Why Negative Capability is Relevant to Planologie

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Poet John Keats defined negative capability as the ability to be “in uncertainties, Mysteries, doubts without any irritable reaching after fact & reason.” If this doesn’t sound especially profound or relevant to planologie, well, it is both. In yesterday’s post, Santi Tafarella linked negative capability with empathy, with attentive listening, and with the ability to sublimate one’s existential angst into larger mysteries of being. All admirable qualities. But what might it mean for an urban planner to practice negative capability? Or for the general populous? Or the city itself?

In addition to fixing messes of the present, the job of an urban planner is to recommend courses of action for dealing with a predicted future. Both actions are rife with uncertainties, with mystery. Planning is, by definition, engaging the unknown. A planner who empathizes with the full range of stakeholders will more deeply consider the impact of proposed interventions from many viewpoints. A planner who hears what people mean as well as what they say is more likely to conceive of interventions that go beyond appeasement and approach solution. An ability to step out of oneself reduces the risk of a planner becoming entrenched in his/her own ideas of what is right, of how things should be.

The need for certainty, for closure, for definition, has long been a hallmark of Western thought. It gave birth to modern science, but it also fuels intolerant religiosity, bigotry, and persecution. Homosexuality was “known,” definitively, to be the work of demons until it was “known,” definitively, to be a pathological disease. Think how many horrors could have been avoided if our forebears had admitted that they didn’t know what caused it. Definition is the death of possibility.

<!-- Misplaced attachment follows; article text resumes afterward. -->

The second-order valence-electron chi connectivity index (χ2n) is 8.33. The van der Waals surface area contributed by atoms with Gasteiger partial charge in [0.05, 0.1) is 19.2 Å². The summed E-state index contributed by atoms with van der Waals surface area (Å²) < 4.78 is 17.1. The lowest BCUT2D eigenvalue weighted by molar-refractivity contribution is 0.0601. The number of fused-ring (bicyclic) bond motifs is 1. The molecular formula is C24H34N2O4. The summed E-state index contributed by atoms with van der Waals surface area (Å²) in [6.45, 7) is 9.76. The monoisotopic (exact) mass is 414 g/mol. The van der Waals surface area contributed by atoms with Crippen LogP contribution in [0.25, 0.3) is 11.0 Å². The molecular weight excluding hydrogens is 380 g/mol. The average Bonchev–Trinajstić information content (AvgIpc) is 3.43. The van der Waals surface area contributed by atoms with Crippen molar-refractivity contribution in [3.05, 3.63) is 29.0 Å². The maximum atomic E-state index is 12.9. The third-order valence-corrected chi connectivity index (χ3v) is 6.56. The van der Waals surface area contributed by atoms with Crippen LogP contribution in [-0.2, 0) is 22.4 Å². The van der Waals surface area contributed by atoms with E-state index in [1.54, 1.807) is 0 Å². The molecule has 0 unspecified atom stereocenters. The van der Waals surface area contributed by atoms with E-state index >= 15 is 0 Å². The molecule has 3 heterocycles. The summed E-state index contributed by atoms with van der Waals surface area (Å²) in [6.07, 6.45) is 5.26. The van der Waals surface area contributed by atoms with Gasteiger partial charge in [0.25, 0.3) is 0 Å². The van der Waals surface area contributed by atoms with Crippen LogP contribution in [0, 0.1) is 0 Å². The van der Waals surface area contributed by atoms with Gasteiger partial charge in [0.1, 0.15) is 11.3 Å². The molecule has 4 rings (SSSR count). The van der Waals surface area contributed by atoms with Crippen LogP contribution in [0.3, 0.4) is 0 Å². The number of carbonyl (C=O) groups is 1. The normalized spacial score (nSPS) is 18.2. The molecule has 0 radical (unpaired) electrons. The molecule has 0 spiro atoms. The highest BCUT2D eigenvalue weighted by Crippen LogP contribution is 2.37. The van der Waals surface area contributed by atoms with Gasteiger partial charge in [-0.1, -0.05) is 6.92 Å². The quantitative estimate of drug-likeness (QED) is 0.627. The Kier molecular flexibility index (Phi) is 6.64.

Too much definition strangles spontaneity. Too much certainty murders creativity. Enduring cities are magical places that shift with time and the changing notions of their inhabitants. They are mysterious, and that is why we love them. A city stripped of mystery is a man drawn and quartered. Sure, the pieces are still the same, but it feels kinda lifeless.

This is not an argument in favor of negligence or ignorance. Urban planners, architects, and landscape architects shoulder enormous responsibility. Interventions can be preposterously expensive and impactful. Diligence is crucial. But sometimes the only honest answer is, “I don’t know.” Decision makers should be comfortable saying it, and constituents should be comfortable hearing it. Small-scale experiments and trials should perhaps be employed more often. Efficiency should not be the only yardstick of success. Moreover, the conceptual paradigm of planning should perhaps change (I think it already is). Maybe the central question is not “how do we solve this problem,” but “are we providing a healthy context for living?”

Negative capability, as I understand it, leaves room for the unknown. It includes possibility. It recognizes and respects all that is other. Empirical thinking can be a zero sum game. If you are right, then I am wrong. Negative capability asserts that one can ask questions without seeking answers. One can empathize without rationalizing. One can exist within mystery and not reach for revelation. Negative capability might not draw up the plan your firm was hired to produce, but it could dramatically alter the questions you ask, and could in turn take the project in a completely new direction, one that otherwise would have remained unimagined.

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This entry was posted in architecture, Culture, Josh Grigsby, Placemaking, Rants, Response Pieces, Sustainability, Uncategorized, urban design, urban planning, What if? and tagged , , , , , , , , , , . Bookmark the permalink.

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